Saw this old diner at the corner of Main and Broad streets as I was driving through Johnson City, near Binghamton, New York. It was closed at the time. I don’t think it’s a Red Robin franchise, and no one has posted a review on Yelp since 2015. I love the classic design, and check out that old 7-Up sign! The neighborhood is severely depressed, but there is a cool comic book and game store nearby.

All-American Diner Tour: Shorty’s Place in Watertown, New York

Located at 1280 Coffeen Street, just off Interstate 81, in Watertown, New York, Shorty’s Place is a great 1950s-themed diner and a favorite of both locals and soldiers from nearby Fort Drum. It’s worth going for the decor alone. The owner must have spent a long time tracking down so much Coca-Cola-themed bric-a-brac. The diner is clean and nostalgia palpable. Seating includes a long counter, tables, and booths. Each booth contains a working jukebox.

Shorty’s food is diverse and above average. Menu choices include charbroiled pork chops, fried scallops, black & blue charbroiled chicken breast, pulled pork BBQ sandwich (Wednesdays), a breakfast lasagna, and more. They even have a limited beer and wine selection and make old-fashioned milkshakes with hard milk flavoring. Breakfast, lunch, and dinner is served all day, except for soup, which is only served in the afternoon and evening. Prices are reasonable: expect to pay between $10 and $13 per person, including a drink. The most expensive item on the menu is the friend seafood platter for $11.89.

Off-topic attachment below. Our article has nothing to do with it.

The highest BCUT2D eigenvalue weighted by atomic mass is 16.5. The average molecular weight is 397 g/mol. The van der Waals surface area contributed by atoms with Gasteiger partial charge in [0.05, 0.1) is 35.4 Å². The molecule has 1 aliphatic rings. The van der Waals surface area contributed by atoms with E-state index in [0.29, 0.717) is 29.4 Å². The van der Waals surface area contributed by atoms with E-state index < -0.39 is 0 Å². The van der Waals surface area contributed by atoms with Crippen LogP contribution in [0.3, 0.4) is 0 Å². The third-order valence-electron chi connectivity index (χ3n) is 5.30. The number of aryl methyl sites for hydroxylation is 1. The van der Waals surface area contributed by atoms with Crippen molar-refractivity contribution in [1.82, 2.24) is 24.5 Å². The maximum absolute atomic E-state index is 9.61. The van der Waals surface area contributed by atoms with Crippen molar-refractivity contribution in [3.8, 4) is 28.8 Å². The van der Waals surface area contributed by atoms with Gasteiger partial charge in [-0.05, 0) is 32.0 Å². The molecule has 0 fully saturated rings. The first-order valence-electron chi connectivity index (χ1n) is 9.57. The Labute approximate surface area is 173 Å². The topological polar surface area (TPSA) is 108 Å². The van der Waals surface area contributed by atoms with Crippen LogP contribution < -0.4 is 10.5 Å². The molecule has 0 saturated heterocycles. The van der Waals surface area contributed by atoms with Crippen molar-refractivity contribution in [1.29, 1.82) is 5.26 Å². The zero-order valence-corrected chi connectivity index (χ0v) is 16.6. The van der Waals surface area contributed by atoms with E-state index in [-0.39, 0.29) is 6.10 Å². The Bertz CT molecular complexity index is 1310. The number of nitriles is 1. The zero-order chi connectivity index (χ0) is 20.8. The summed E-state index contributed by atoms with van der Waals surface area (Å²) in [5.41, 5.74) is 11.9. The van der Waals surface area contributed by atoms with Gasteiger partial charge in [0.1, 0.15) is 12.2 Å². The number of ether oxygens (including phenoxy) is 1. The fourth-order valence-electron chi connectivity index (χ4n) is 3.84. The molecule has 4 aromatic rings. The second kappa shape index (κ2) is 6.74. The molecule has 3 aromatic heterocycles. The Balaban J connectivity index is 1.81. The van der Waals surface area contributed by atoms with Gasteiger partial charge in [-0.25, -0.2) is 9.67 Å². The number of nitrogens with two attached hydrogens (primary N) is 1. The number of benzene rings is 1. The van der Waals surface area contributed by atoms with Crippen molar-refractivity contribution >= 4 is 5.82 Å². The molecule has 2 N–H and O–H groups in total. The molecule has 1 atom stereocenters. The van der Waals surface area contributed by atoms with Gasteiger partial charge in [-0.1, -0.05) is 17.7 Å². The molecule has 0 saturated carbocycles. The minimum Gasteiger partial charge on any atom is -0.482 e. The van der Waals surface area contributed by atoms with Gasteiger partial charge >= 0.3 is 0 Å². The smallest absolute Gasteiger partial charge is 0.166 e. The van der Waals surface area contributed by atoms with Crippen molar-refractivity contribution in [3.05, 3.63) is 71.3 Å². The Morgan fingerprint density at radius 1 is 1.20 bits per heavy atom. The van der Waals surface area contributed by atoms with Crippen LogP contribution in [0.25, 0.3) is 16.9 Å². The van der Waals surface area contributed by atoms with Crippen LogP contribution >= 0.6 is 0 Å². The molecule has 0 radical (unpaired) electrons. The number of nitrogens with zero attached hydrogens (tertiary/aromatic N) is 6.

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Dr. Morbid’s Haunted House and Frankenstein Wax Museum

Located on the strip in central Lake George, New York, Dr. Morbid’s Haunted House and House of Frankenstein Wax Museum are fun, campy throwbacks to the haunted attractions of yore. Dr. Morbid’s operates from July 1 through October 31 and the wax museum is open roughly from the second weekend in April to the fourth weekend in October, so if you want to get your scare on, you don’t have to wait for Halloween. This is a rare treat. When it comes to commercial horror, I can’t think of another example in the northeastern United States.